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A tracked Kalashnikov
The T-54 is a legend. It was used more extensively than any other Cold War or modern MBT to date. It was supplied to or produced by Warsaw Pact countries, forming the bulk of their forces during the 1960s-70s. Then it served with the allies in the Middle East (Egypt, Syria, Jordan) and numerous nations among the non-aligned and third world countries. A staggering 83,500 were produced, alongside the Polish and Czech versions (21,000 more). It was largely associated with colonial or independence wars all around the globe and is still one of the most common pieces of equipment of any armored force today. China copied the T-54 under the Type 59 designation and it was also largely distributed among Asiatic nations, notably North Vietnam, Laos, Cambodia and North Korea.
Several factors contributed to this success, which has some obvious similarities to the infamous Kalashnikov. First, mass-production made it not only largely available but also the cheapest proposition for a modern MBT. Production spanned fifteen years, but modernization and upgrades were constant, up to the 1990s. Spare parts were also made largely available, for the same reason. Second, it was a good-all-around MBT, achieving the same balance in this respect as the famous T-34. Third, it was simple to operate, with a straightforward internal ergonomy. Fourth, it was very sturdy, dependable and easily adaptable. Now there are perhaps more than two hundred local variants, some of which are still in use today, not only the local conversions, upgrades and spin-offs. The T-54 already reached fifty years of service, and will probably still be used in the 2020s.
The T-44/100, a derivative of the T-44 armed with a new 100 mm (3.94 in) gun, up-armored with side skirts, early 1946.
A successor for the T-44
Conceived, named and classed a medium tank for a long time, the T-54’s original design fully integrated the experience of the last world war. After encountering the heavily armored German tanks of the end of the war, Soviet designers came to the conclusion that the only way forward was to raise firepower. In October 1944, the OKB-520 design bureau, of the Stalin Ural tank factory No.183 (Uralvagonzavod) in Nizhny Tagil, developed the self-propelled gun SU-100. It had a very high-velocity D-10C and performed well as tank-hunter.
The experience was used by placing this gun on the T-34/85, giving birth to the T-34/100. But field tests exposed a major issue: the transmission could not endure the recoil. This led to the birth of the T-44/100, the forebear of the T-54. The first prototype of the latter was assembled in February 1945 and still largely resembled the T-44. The glacis frontal section was raised to 120 mm (4.72 in) (upper part) and 90 mm (3.54 in) (lower part) and the turret rested on a 1800 mm (5.9 ft) turret ring. The new V-54 12-cylinder 38.88-liter water-cooled diesel gave better performance, but the overall weight decreased maneuverability and speed compared to the T-44.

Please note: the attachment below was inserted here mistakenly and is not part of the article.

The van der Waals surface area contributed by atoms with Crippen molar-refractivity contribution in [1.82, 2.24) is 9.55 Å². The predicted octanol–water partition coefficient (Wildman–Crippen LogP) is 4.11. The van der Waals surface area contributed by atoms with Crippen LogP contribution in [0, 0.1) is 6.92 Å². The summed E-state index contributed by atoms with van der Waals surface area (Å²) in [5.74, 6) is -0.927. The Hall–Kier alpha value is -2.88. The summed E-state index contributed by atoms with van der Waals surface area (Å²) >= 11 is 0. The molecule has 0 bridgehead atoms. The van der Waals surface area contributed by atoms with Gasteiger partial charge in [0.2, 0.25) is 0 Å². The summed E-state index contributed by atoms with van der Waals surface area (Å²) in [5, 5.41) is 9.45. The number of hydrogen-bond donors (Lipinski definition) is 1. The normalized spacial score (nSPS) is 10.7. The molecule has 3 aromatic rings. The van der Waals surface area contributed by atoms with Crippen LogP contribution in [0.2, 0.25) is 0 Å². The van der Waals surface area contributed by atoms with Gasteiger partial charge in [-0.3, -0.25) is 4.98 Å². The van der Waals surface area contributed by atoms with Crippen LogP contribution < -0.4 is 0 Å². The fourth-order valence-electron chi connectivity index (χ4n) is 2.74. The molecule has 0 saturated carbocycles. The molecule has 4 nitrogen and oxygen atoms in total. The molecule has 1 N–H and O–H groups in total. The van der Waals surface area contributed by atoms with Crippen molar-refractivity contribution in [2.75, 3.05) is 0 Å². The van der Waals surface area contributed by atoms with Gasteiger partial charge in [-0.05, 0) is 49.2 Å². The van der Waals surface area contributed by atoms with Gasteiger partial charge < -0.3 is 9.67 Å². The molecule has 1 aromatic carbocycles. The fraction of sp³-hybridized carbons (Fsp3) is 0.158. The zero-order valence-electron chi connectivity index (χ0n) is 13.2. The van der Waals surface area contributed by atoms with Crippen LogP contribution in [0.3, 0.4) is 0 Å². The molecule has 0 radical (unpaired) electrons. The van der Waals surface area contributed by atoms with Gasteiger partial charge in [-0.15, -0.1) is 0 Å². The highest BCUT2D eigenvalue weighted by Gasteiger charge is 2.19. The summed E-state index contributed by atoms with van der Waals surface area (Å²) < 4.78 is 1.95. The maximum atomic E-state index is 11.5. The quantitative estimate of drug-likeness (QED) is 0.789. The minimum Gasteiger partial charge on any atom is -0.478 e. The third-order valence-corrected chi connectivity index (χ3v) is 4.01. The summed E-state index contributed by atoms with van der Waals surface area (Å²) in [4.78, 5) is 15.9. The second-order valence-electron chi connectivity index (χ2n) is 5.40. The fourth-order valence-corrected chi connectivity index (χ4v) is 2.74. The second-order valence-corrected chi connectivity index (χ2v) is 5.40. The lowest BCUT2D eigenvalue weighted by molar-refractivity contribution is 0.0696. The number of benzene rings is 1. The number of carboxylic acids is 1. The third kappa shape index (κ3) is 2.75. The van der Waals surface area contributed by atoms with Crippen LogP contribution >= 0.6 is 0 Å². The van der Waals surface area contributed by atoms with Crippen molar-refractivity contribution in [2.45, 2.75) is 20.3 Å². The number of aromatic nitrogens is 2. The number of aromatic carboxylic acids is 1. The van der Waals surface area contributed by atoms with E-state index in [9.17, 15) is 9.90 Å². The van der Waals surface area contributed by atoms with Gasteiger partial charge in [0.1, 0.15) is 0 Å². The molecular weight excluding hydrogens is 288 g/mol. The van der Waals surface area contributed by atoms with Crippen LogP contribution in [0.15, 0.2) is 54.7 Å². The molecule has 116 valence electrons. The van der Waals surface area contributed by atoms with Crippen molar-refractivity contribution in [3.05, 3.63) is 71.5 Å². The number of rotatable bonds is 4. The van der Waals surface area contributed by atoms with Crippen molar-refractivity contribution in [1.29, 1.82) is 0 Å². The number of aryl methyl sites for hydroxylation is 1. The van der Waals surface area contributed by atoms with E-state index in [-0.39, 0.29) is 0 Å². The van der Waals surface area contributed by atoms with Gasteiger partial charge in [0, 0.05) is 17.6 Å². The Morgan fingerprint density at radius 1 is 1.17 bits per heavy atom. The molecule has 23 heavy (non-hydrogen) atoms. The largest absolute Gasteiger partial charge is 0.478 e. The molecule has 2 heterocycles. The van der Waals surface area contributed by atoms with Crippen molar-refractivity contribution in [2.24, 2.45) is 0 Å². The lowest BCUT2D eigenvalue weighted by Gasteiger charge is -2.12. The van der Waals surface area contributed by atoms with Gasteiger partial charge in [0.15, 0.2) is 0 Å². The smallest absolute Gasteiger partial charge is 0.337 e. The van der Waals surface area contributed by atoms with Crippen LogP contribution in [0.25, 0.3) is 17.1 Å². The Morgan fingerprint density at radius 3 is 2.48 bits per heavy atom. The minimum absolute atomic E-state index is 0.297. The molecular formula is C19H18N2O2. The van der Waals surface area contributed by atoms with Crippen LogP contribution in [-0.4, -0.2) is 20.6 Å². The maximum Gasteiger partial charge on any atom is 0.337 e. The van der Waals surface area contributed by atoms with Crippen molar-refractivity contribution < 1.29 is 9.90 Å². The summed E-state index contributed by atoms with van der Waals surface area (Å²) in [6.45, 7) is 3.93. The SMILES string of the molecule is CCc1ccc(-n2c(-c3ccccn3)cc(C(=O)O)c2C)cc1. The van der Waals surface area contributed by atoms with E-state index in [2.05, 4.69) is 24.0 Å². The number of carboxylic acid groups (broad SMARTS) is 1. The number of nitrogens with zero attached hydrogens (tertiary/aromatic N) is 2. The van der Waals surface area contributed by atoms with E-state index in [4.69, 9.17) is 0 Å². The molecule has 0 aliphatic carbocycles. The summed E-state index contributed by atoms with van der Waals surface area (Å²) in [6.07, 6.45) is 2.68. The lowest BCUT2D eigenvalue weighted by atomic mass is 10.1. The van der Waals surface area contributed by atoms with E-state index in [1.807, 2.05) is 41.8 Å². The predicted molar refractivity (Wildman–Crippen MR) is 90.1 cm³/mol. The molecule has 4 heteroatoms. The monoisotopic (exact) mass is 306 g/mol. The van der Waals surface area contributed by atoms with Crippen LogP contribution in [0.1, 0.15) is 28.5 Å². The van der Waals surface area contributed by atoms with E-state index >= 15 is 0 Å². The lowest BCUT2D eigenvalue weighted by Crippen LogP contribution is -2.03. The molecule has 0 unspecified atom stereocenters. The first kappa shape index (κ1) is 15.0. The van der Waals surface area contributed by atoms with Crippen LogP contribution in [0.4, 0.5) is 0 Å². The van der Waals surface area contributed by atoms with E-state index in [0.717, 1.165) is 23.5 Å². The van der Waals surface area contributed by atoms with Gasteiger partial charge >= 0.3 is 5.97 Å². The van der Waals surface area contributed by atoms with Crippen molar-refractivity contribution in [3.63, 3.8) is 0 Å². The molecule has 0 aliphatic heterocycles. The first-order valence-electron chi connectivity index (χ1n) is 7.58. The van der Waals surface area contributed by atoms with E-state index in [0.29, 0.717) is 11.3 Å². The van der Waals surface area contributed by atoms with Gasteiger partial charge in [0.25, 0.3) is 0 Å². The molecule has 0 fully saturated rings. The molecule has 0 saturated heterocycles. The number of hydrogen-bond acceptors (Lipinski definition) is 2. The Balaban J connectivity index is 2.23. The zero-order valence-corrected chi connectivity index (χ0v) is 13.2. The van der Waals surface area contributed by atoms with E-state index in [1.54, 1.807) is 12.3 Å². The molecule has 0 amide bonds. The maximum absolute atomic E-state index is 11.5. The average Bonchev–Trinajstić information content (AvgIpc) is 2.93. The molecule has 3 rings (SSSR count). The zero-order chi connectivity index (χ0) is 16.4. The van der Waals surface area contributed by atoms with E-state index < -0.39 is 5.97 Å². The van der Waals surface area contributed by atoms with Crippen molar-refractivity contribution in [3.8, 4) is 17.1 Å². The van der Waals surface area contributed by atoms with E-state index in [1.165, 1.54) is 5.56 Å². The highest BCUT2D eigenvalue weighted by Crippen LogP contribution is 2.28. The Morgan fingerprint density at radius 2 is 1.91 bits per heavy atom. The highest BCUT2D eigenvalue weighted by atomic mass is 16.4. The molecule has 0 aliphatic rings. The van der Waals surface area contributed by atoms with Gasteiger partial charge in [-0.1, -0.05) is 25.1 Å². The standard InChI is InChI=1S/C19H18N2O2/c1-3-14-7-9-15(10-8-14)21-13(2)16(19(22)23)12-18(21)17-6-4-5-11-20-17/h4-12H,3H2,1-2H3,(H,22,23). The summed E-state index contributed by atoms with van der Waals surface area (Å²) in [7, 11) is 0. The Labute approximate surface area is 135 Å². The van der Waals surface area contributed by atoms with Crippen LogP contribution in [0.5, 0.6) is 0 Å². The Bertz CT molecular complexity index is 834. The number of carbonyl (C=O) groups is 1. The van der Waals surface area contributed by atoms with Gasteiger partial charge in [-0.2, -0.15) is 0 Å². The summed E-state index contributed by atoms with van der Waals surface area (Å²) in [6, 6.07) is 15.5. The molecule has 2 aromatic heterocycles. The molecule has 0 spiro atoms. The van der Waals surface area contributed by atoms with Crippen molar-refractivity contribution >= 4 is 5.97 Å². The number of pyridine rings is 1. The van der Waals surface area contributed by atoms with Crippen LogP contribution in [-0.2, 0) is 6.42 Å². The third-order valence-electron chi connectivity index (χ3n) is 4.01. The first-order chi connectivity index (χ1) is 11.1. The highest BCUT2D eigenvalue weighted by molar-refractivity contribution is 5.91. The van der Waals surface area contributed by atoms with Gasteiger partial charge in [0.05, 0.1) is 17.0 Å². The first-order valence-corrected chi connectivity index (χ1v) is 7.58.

The first prototype was found insufficient and work started in June 1945 on a second prototype, Obyekt 137. It had a redesigned, roomier turret equipped with the 100 mm (3.94 in) LB-1 main gun, coupled with a 7.62 mm (0.3 in) SG coaxial machine-gun and completed by two 7.62 mm (0.3 in) SG-43 medium MGs mounted inside fixed boxes on the fenders, fired by the driver. The turret armor was thickened (200 mm/7.87 in front, 125-160 mm/4.92-6.3 in sides).
The T-54-1 with the first cast turret, still reminiscent of the T-44.
Design of the T-54 model 1946
The first prototype required modifications to the T-44 body, starting with a reinforced frontal glacis by removing the observation slit for the driver, replaced by two hatch periscopes MK-1K. The large turret was shifted even more to the center to improve internal arrangement, and its frontal part reached 200 mm (7.87 in). Vertical aiming of the main gun called for an articulated telescopic sight TSH-20 with electric traverse, driven by the commander and gunner. Air attacks were recognized as a major threat, fitting an anti-aircraft DShK heavy machine-gun, although a lighter one could be installed in an armored shelve with remote control. The T-44 engine and transmission scheme were kept unchanged, but the engine was upgraded to the diesel V-54. The new medium tank was heavier than the T-44, but the wheeltrain and track system were completely overhauled, with new pin engagement and better cleats, track rollers strengthened to parry angular fluctuations and new hydraulic torsion-arm suspension fitted. As built, the T-54s were among the best medium tanks worldwide in 1947, only surpassed in 1958 when the 105 mm (4.13 in) armed British Centurion was put into service.
The T-54-2, designed by Morozov, during maneuvers. It is recognizable by its “pig snout” mantlet instead of the T-44 style early mantlet.
Early production: The T-54-1, 2 & 3
The model 1948 was the first production series, also called T-54-1, and was substantially different from the previous prototypes, with increased protection (80 mm/3.15 in sides, 30 mm/1.18 in roof and 20 mm/0.79 in bottom) and better ammunition (BR-412 series full-caliber APHE). About 1490 were made, all fitted with the early turret type, an improved version of the T-44 turret, but soon quality problems emerged. In 1949 the first modernization phase came with the T-54-2. According to statistics stating that 90% of hits were taken a meter from the ground, the thick frontal upper plate was decreased to 100 mm (3.94 in). The turret design and AA mount were also modified. The new turret was inspired by the one fielded on the heavy IS-3, but with a characteristic overhang at the rear and shorter bustle.